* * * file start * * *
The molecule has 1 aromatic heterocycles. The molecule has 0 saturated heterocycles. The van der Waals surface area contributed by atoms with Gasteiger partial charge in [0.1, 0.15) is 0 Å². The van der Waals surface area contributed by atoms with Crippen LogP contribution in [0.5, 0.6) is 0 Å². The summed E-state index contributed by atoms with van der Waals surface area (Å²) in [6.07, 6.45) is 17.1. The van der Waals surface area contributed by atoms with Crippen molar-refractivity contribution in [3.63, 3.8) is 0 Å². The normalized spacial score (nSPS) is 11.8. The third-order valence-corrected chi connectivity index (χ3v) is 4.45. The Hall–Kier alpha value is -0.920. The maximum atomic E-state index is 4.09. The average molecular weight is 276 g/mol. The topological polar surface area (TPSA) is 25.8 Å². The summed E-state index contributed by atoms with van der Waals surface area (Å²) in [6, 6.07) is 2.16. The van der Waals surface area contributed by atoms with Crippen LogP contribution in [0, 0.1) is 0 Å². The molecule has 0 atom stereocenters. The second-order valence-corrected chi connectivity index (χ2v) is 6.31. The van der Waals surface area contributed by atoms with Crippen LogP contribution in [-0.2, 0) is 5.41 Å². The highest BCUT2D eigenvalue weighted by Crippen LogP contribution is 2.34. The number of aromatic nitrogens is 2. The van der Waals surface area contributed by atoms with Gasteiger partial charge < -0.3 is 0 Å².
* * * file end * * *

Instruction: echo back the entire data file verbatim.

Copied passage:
The molecule has 1 aromatic heterocycles. The molecule has 0 saturated heterocycles. The van der Waals surface area contributed by atoms with Gasteiger partial charge in [0.1, 0.15) is 0 Å². The van der Waals surface area contributed by atoms with Crippen LogP contribution in [0.5, 0.6) is 0 Å². The summed E-state index contributed by atoms with van der Waals surface area (Å²) in [6.07, 6.45) is 17.1. The van der Waals surface area contributed by atoms with Crippen molar-refractivity contribution in [3.63, 3.8) is 0 Å². The normalized spacial score (nSPS) is 11.8. The third-order valence-corrected chi connectivity index (χ3v) is 4.45. The Hall–Kier alpha value is -0.920. The maximum atomic E-state index is 4.09. The average molecular weight is 276 g/mol. The topological polar surface area (TPSA) is 25.8 Å². The summed E-state index contributed by atoms with van der Waals surface area (Å²) in [6, 6.07) is 2.16. The van der Waals surface area contributed by atoms with Crippen LogP contribution in [0, 0.1) is 0 Å². The molecule has 0 atom stereocenters. The second-order valence-corrected chi connectivity index (χ2v) is 6.31. The van der Waals surface area contributed by atoms with Crippen LogP contribution in [-0.2, 0) is 5.41 Å². The highest BCUT2D eigenvalue weighted by Crippen LogP contribution is 2.34. The number of aromatic nitrogens is 2. The van der Waals surface area contributed by atoms with Gasteiger partial charge < -0.3 is 0 Å².